Partnership to increase WSU cannabis research

Collaboration to ease access of marijuana for research purposes



Michael McDonell, chair of the WSU Collaborative for Cannabis Policy, Research and Outreach, says the University of Mississippi is the only source of cannabis for researchers.

SHANEL HAYNES, Evergreen reporter

WSU researchers partnered with the Biopharmaceutical Research Company in hopes of increasing access to cannabis for research.

Michael McDonell, chair of the WSU Collaborative for Cannabis Policy, Research and Outreach, said the partnership with the research company would allow WSU researchers to gain access to cannabis in a more efficient way while still complying with federal guidelines.

The WSU collaborative focuses on increasing cannabis research at the university while complying with federal guidelines, he said.

Currently, the University of Mississipp growing facility is the only legal source of cannabis for researchers who want to study the plant  in the U.S., he said. Many researchers are waitlisted.

McDonell said the BRC has applied to the DEA to become another cannabis grower for research purposes like that of the University of Mississippi. Pending the approval by the DEA, the BRC would supply cannabis to WSU researchers, thus increasing the accessibility of cannabis research.

There are around 70 researchers in the WSU CCPRO who are involved in cannabis research at this time, he said. They conduct cannabis research on animals, the impact of cannabis use on brain development, and research on cannabis revenue, he said.

Ryan McLaughlin, assistant professor for the department of integrated physiology and neuroscience, said he believes that the partnership between the BRC and WSU is ideal to help increase the amount of research done on cannabis.

If a researcher wants to perform an experiment using cannabis or THC, the process would first involve getting university approval and creating a safe environment to smoke cannabis in that wouldn’t pollute the air, he said.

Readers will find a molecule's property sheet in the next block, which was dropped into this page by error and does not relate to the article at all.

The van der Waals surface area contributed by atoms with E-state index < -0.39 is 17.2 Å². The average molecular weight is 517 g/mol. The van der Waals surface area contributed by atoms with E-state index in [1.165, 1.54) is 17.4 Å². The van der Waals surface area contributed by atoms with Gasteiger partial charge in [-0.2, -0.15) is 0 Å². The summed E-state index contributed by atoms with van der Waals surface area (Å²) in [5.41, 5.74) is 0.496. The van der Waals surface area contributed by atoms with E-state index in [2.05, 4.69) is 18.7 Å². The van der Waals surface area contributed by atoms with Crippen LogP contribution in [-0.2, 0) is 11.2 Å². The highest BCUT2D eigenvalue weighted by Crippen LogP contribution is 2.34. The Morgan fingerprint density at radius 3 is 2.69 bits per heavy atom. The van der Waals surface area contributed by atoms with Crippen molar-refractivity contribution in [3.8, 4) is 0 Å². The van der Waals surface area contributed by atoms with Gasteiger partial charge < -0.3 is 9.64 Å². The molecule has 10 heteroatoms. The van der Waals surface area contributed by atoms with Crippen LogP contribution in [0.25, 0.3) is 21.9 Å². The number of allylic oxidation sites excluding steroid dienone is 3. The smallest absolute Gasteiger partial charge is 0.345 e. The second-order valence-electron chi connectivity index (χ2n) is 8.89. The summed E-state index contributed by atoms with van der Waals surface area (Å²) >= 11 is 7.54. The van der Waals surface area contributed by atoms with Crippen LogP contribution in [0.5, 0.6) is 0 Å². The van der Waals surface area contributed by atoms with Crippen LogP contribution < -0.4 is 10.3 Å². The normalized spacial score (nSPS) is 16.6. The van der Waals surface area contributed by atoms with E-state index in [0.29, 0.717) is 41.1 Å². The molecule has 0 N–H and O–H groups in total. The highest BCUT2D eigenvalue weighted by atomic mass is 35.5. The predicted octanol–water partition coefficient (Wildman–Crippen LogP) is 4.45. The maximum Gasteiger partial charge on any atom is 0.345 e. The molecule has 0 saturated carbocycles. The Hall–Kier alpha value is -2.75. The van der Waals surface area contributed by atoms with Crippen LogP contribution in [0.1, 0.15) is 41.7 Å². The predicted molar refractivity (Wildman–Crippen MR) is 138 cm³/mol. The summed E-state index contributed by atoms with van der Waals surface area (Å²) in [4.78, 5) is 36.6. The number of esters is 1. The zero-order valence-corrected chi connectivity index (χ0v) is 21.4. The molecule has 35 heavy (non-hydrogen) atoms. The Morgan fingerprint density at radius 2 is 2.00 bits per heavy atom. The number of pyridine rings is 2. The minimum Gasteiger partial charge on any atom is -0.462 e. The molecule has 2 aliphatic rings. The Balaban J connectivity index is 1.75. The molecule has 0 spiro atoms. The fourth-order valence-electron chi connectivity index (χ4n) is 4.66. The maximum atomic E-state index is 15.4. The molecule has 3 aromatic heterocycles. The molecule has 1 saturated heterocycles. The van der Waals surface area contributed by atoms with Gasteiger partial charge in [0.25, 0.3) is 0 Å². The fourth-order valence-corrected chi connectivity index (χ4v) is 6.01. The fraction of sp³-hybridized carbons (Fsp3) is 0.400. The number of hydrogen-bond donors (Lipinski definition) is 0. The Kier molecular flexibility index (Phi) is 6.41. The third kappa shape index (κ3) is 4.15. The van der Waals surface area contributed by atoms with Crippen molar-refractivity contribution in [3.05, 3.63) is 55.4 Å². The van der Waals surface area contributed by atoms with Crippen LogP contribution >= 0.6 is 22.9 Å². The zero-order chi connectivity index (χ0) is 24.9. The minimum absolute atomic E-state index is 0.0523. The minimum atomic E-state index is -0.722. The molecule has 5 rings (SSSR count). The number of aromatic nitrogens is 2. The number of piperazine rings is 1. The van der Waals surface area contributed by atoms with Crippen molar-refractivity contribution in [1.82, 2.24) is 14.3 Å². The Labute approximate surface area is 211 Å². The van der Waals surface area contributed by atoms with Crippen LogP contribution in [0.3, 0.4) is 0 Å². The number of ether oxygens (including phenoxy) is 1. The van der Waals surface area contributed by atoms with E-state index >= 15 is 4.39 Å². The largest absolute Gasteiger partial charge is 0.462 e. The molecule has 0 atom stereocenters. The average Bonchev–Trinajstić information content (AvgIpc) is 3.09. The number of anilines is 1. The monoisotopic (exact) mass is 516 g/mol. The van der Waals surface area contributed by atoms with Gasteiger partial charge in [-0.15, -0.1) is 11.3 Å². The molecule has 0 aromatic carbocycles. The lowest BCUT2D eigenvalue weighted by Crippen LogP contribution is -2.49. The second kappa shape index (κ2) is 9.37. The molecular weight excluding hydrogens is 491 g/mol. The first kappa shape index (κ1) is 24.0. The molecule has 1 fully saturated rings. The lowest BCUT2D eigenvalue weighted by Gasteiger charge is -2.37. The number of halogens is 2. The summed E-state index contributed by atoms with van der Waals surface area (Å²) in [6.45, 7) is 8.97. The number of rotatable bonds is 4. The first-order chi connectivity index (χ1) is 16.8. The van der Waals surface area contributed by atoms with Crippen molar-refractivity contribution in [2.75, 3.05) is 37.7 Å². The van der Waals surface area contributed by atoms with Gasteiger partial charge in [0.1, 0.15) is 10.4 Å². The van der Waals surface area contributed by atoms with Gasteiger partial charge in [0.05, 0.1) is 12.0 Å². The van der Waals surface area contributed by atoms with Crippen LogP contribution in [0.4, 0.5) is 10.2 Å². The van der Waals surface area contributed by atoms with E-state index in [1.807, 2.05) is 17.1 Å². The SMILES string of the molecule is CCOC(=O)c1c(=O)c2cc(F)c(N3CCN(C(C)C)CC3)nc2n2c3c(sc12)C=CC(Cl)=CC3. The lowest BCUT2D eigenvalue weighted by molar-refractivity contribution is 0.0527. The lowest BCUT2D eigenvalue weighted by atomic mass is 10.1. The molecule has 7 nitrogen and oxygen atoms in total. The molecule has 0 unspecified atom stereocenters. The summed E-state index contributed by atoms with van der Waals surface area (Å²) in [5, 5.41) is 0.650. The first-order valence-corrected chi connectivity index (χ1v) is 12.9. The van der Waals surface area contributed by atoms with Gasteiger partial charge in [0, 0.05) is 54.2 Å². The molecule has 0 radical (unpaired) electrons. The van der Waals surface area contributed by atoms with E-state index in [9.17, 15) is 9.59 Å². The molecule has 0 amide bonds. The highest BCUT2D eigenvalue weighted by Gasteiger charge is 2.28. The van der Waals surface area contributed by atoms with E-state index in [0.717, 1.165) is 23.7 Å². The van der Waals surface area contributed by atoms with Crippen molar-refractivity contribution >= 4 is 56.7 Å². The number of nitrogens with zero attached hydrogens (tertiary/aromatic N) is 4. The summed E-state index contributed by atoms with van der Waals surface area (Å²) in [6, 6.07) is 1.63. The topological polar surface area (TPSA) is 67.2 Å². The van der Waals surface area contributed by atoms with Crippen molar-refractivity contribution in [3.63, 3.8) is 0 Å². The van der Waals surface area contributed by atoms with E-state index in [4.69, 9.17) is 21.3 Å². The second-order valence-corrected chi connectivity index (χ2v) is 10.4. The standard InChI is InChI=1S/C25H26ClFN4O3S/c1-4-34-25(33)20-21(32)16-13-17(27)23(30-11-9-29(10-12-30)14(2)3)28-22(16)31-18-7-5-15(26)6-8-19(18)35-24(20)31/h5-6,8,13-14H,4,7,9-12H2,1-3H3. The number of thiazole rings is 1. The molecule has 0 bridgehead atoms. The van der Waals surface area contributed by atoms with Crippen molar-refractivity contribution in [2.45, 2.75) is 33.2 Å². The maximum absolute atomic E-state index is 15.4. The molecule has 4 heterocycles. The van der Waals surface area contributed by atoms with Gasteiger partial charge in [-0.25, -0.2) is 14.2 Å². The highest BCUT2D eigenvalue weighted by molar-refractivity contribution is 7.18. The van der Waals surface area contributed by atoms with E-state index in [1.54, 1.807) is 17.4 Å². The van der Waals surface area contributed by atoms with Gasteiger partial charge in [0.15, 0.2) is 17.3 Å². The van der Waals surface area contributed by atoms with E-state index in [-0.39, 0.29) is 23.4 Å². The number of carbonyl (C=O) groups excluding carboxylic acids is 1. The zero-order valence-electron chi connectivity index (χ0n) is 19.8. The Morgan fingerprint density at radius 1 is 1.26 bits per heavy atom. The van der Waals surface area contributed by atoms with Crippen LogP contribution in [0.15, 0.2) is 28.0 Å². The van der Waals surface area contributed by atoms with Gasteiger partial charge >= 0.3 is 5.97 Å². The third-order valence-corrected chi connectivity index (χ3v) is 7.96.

McDonell said that a researcher would need to obtain a Schedule 1 License. This license is the highest form of approval a researcher can get from the federal government. This allows for researchers to possess legal drugs from the DEA to use in an experiment on humans or animals. He said examples of these drugs include cocaine, methamphetamine, heroin and oxycodone.

He said several WSU researchers have a Schedule 1 License regardless of strict regulations. After researchers have obtained their license, they must then get the cannabis needed to perform research, McDonell said.

McDonell said this current process of gaining access to cannabis for research can have two main setbacks. First, researchers must get DEA approval to possess cannabis. This can sometimes be a long process depending on the demand of the cannabis needed, he said.

Second, there is only one source to get research cannabis, meaning resources are limited.

“We have seen the business model the BRC has, and we believe if the DEA begins to approve other growers the BRC will be one of the first groups approved,” he said.

McLaughlin said as one of the first states to pioneer recreational cannabis legalization, new data is needed on the acute and long-term outcomes of cannabis use.

He said that this research can only be accomplished by using products that replicate what is already available on the legal market. He said he believes the partnership between the BRC and WSU is an important first step in accomplishing this goal.

“We probably know less about cannabis than any other drug, so we really need to speed up the research we are doing because the cannabis industry is not going to wait for us,” McDonell said.